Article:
Type to search

David Pendered Latest news Main Slider

GSU researchers report discovery of a better test for prediabetes

Diabetes, Mexican salad

Healthy foods, such as the fresh vegetables in this Mexican Salad, are important in preventing and treating diabetes, according to the Mayo Clinic. Credit: livestrong.com

By David Pendered

Researchers at Georgia State University think they’ve found a better way to detect prediabetes, a condition that can be a precursor of diabetes – the seventh leading cause of death in the United States.

The researchers determined that using two blood sugar tests would improve the detection of the disease in American children and adults. The standard test today consists of one blood sugar test. The inclusion of a third common test does not improve results, researchers concluded.

Diabetes, Mexican salad

Healthy foods, such as the fresh vegetables in this Mexican Salad, are important in preventing and treating diabetes, according to the Mayo Clinic. Credit: livestrong.com

This information could be very valuable in Georgia. Georgia’s diabetes rate has doubled from 1994 to 2013, from 5.2 per 100 adults to 10.4 per 100 adults, according to data from the Centers for Disease Control and Prevention.

Georgia exceeds the national average for diabetes, which is 9.3 percent, according to the CDC.

The most common test for prediabetes involves either a fasting plasma glucose test, or an oral glucose test. The first test, the FPG test, measures blood sugar after a person has fasted for a few hours. The oral glucose test measures blood sugar soon after a person consumes a certain amount of carbohydrate, according to a statement released by GSU’s School of Public Health.

Meanwhile, the American Diabetes Association recommends the use of a different test. The hemoglobin A1C (HbA1C) test is used to diagnose type 2 diabetes.

Diabetes, CDC dashboard

Diabetes rates exceed 10.6 percent across most of Georgia, according to this dashboard created by the CDC. Credit: Centers for Disease Control and Prevention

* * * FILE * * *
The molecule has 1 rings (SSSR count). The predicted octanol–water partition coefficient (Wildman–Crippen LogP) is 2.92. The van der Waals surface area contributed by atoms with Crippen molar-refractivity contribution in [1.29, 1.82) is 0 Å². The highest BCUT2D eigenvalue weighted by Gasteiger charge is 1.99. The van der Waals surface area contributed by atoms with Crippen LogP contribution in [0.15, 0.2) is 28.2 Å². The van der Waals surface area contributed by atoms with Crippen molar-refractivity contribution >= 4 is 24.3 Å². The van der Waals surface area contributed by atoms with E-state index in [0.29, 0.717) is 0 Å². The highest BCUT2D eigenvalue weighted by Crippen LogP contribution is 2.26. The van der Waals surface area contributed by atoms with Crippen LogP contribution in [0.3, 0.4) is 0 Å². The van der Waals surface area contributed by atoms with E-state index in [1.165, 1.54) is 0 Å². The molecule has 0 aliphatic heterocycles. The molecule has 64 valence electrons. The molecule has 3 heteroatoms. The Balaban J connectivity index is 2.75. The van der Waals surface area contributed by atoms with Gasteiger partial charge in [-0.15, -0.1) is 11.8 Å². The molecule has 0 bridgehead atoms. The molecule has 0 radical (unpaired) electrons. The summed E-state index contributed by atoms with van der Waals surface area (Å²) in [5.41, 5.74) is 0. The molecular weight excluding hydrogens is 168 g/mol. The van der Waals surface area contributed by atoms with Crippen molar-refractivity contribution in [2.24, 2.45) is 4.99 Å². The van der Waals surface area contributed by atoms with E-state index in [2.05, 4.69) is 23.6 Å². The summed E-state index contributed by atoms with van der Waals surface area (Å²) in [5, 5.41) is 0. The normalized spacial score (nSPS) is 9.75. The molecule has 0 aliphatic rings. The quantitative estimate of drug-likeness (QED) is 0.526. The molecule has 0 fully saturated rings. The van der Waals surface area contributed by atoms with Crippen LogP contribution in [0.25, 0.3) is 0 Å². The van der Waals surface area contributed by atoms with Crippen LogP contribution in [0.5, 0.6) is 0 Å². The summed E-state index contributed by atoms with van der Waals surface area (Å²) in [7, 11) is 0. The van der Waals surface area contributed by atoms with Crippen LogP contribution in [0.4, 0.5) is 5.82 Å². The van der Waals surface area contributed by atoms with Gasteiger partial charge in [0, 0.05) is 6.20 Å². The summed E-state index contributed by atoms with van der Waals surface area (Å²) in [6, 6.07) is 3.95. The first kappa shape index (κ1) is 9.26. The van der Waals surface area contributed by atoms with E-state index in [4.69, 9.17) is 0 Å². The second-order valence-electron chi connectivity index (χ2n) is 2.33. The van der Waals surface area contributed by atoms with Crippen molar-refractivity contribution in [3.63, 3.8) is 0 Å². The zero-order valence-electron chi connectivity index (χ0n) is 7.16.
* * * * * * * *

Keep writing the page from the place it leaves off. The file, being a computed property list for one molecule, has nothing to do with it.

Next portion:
The study, led by Dr. Ike Okosun, director of GSU’s Division of Epidemiology and Biostatistics, determined that a combination of the FPG and HbA1C tests produces a more accurate detection of prediabetes. These tests remains more accurate across age, race, ethnicity and body mass classifications than the use of only one of the tests.

“Given the increasing prevalence of type 2 diabetes, coming up with methods to catch the disease and stop the disease is a public health imperative,” Okosun said in the statement.

The report was based on an analysis of data from the 2007-2008 National Health and Nutrition Examination Surveys, as provided by the U.S. National Center for Health Statistics at the Centers for Disease Control and Prevention, according to the GSU statement.

Okosun is a chronic disease epidemiologist who is an internationally recognized expert in the epidemiology of hypertension, type 2 diabetes, obesity and metabolic syndrome, according to his resume at GSU. The co-authors are Dr. Rodney Lyn, a GSU associate professor of health management and policy; and Drs. J.P. Seale and Monique Davis-Smith, both with Mercer University’s School of Medicine.

Dr. Ike Okosun

Dr. Ike Okosun

The study was published in Frontiers in Public Health as, Improving Detection of Prediabetes in Children and Adults: Using Combinations of Blood Glucose Tests.

Current detection methods can miss prediabetes, resulting in a false sense of being free of the condition.

More than a quarter of all diabetes cases have not been diagnosed, according to the National Diabetes Statistics Report, 2014, produced by the American Diabetes Association.

The report showed that, in 2012, 29.1 million Americans, or 9.3 percent of the population, had diabetes. Of these cases, 21 million were diagnosed and 8.1 million were undiagnosed.

The report showed that diabetes may be underreported as a cause of death. The report observed that:

  • “Studies have found that only about 35 percent to 40 percent of people with diabetes who died had diabetes listed anywhere on the death certificate and about 10 percent to 15 percent had it listed as the underlying cause of death.”


David Pendered

David Pendered, Managing Editor, is an Atlanta journalist with more than 30 years experience reporting on the region’s urban affairs, from Atlanta City Hall to the state Capitol. Since 2008, he has written for print and digital publications, and advised on media and governmental affairs. Previously, he spent more than 26 years with The Atlanta Journal-Constitution and won awards for his coverage of schools and urban development. David graduated from North Carolina State University and was a Western Knight Center Fellow.


You Might also Like

Leave a Comment

Your email address will not be published. Required fields are marked *

This site uses Akismet to reduce spam. Learn how your comment data is processed.